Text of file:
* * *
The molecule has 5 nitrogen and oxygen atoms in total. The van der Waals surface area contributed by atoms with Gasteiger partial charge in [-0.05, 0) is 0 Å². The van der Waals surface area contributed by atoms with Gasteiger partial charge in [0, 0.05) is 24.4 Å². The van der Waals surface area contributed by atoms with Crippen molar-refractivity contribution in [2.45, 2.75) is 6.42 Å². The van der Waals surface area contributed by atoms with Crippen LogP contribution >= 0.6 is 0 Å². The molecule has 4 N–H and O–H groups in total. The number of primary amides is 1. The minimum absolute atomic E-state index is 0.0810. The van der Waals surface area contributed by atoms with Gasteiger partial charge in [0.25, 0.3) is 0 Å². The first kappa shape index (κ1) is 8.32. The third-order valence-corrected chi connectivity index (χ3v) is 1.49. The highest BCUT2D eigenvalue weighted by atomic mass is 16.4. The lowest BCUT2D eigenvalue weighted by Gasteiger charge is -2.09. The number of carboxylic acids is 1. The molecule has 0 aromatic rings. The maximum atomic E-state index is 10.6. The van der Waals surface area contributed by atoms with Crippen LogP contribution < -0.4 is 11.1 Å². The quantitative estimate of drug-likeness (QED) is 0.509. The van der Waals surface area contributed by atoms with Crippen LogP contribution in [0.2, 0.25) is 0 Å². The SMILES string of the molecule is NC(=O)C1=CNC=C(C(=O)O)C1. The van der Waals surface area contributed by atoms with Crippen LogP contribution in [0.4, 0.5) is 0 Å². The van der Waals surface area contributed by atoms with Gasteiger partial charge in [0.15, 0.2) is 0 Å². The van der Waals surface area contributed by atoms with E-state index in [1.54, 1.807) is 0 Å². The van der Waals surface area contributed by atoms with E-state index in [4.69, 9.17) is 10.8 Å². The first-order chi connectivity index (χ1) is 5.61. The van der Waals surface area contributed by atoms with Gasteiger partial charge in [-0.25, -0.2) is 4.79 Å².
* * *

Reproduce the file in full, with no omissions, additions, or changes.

The molecule has 5 nitrogen and oxygen atoms in total. The van der Waals surface area contributed by atoms with Gasteiger partial charge in [-0.05, 0) is 0 Å². The van der Waals surface area contributed by atoms with Gasteiger partial charge in [0, 0.05) is 24.4 Å². The van der Waals surface area contributed by atoms with Crippen molar-refractivity contribution in [2.45, 2.75) is 6.42 Å². The van der Waals surface area contributed by atoms with Crippen LogP contribution >= 0.6 is 0 Å². The molecule has 4 N–H and O–H groups in total. The number of primary amides is 1. The minimum absolute atomic E-state index is 0.0810. The van der Waals surface area contributed by atoms with Gasteiger partial charge in [0.25, 0.3) is 0 Å². The first kappa shape index (κ1) is 8.32. The third-order valence-corrected chi connectivity index (χ3v) is 1.49. The highest BCUT2D eigenvalue weighted by atomic mass is 16.4. The lowest BCUT2D eigenvalue weighted by Gasteiger charge is -2.09. The number of carboxylic acids is 1. The molecule has 0 aromatic rings. The maximum atomic E-state index is 10.6. The van der Waals surface area contributed by atoms with Crippen LogP contribution < -0.4 is 11.1 Å². The quantitative estimate of drug-likeness (QED) is 0.509. The van der Waals surface area contributed by atoms with Crippen LogP contribution in [0.2, 0.25) is 0 Å². The SMILES string of the molecule is NC(=O)C1=CNC=C(C(=O)O)C1. The van der Waals surface area contributed by atoms with Crippen LogP contribution in [0.4, 0.5) is 0 Å². The van der Waals surface area contributed by atoms with Gasteiger partial charge in [0.15, 0.2) is 0 Å². The van der Waals surface area contributed by atoms with E-state index in [1.54, 1.807) is 0 Å². The van der Waals surface area contributed by atoms with E-state index in [4.69, 9.17) is 10.8 Å². The first-order chi connectivity index (χ1) is 5.61. The van der Waals surface area contributed by atoms with Gasteiger partial charge in [-0.25, -0.2) is 4.79 Å².